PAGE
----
Many people believe that adding diamonds or gemstones to a watch will invariably increase its value. In some cases, this is correct since the intrinsic value of the added materials will augment the value of the watch itself. However in other instances, the watch in its unaltered, all-original condition is worth far more than the material value of the added diamonds, and customizing the watch in any way actually becomes detrimental to its overall value and desirability.
Adding Diamonds will add value to your watch, right?
Adding Diamonds: Yay or Nay?
When it comes to luxury watches, there is a big difference between factory diamonds and custom-set diamonds. Factory diamonds are placed in watches by their respective manufacturers during the production process, while custom-set diamonds are installed by a third party at a later point in time, once the watch has already left the factory.
Many luxury timepiece manufactures have their own in-house jewelers and gemologists to ensure that the precious stones used in their most premium watches are of the utmost brilliance and quality. These manufacturers produce a relatively small number of gem-set watches each year; however the watches that they do produce are near perfect in execution and only set with the finest gemstones available.
Diamonds by Rolex are nearly perfect.
Quality vs Quantity
A huge range in quality and execution exists among watches with custom-set diamonds, since the gemstones could have been added by virtually any entity after the watch was initially manufactured. A world-renowned luxury watch manufacturer is not likely to use sub-par gems in their own top-of-the-line timepiece; however a local jeweler might very well use economy-class diamonds to meet the needs of a customer with a tight budget.
Beyond the quality of the actual gemstones themselves, there is still the issue of originality and factory-intended condition that can affect the prices of diamond-set watches. In the same way that a serious collector would rather have an entirely original, completely unpolished, a vintage Rolex Submariner than one that had been fully restored, a diamond-set Rolex is only of additional value to the purist collector if it was Rolex who supplied and set the diamonds.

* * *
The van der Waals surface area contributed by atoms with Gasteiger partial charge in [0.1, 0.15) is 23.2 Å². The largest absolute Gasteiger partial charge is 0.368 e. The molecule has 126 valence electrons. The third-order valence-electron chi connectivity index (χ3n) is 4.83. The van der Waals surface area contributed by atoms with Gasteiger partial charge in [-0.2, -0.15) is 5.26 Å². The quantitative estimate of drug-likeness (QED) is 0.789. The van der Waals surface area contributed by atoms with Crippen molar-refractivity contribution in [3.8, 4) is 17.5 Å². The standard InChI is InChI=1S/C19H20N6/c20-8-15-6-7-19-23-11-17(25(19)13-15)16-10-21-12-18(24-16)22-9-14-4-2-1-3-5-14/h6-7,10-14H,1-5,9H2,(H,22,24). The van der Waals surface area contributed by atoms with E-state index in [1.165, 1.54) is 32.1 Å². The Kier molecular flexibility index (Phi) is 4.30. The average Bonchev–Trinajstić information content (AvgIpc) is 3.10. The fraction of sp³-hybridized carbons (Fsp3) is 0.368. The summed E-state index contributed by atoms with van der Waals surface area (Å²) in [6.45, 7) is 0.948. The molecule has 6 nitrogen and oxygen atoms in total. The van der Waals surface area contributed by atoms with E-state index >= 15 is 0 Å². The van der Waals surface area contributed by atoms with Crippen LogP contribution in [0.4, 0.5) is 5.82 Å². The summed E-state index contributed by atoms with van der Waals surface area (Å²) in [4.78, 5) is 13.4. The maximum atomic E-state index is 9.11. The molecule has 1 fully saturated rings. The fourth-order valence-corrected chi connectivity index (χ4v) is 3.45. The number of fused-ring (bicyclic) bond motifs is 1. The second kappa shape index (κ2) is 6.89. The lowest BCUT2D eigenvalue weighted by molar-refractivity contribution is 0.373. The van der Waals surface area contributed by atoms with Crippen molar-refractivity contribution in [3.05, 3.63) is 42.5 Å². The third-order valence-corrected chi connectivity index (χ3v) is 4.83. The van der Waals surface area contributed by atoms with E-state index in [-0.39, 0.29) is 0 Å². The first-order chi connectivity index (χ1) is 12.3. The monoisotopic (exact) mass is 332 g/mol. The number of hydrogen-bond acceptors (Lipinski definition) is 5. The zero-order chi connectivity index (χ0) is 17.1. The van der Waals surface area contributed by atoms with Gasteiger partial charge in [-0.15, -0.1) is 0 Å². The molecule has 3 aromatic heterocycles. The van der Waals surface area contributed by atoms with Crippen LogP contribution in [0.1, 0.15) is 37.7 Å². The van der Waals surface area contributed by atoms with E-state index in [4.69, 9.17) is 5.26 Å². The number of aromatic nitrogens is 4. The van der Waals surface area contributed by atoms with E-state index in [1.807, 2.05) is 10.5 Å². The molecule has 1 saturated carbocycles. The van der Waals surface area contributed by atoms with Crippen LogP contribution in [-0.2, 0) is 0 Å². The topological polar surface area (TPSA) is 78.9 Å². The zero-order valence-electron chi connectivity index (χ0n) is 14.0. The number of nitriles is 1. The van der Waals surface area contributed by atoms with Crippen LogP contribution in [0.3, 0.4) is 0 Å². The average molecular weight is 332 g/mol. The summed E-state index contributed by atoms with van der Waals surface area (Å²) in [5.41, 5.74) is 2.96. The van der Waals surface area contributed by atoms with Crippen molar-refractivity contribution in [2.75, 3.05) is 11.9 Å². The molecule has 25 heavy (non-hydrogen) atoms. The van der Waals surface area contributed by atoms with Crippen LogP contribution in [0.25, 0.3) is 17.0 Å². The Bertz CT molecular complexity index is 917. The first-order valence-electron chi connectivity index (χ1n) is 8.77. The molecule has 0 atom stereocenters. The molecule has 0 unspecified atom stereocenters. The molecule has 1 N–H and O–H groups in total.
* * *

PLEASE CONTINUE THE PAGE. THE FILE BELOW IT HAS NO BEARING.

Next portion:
If you were to add diamonds to this vintage Red Submariner, it would reduce its value.
In some extreme cases, custom-set diamonds can actually detract from the overall value of a watch. If someone were to alter the original dial and bezel of a vintage Rolex Daytona by setting it with a slew of poor quality, low-carat diamonds, the end result would be a timepiece that was worth significantly less than what it was before the modifications had ever taken place.
Additionally, customizing or modifying a new Rolex watch will void its factory warranty, and in certain cases, make it ineligible for future factory services to be performed – unless the watch is also restored to its original, manufacturer-intended condition. While this is completely irrelevant to some Rolex owners, it can be of significant importance to others, especially if their watch was recently purchased and still has multiple years left on its warranty period.
All of the diamonds that Rolex uses are of the highest quality.
Lastly, one additional matter regarding diamonds on a luxury watch that should be addressed is when a component with genuine, factory-set stones is installed on a luxury watch from the same manufacturer that was originally never intended to have that component. For some watches, this might be virtually impossible to tell whether or not the genuine diamond-set component was a later addition; however for other watches like Rolex, a quick check of the reference number will reveal that the watch was never intended to have that gem-set part.
For example, if someone has a genuine Rolex diamond bezel installed on their two-tone Datejust ref. 126233, the watch may still consist of 100% genuine Rolex components; however it will still be immediately obvious that the diamond bezel was not originally fitted to that watch. The first ‘3’ in the ‘126233’ reference number corresponds to a fluted bezel. If the same two-tone Datejust was manufactured with a diamond bezel, that first ‘3’ would instead be an ‘8’ in its reference number. Rolex Service Centers are known for taking issue with modifications/additions to their watches, and often require owners to restore their watches to the original factory-intended configuration (at the owners expense) as part of the terms and conditions of service.
Diamonds in a luxury watch are a great way to elevate an already premium product to an entirely new level of opulence and exclusivity. However not all diamonds are created equal, and in certain instances, improving your luxury watch can actually decrease the overall value and desirability of the timepiece.
Do you think this is from Rolex or was this customized by a third party?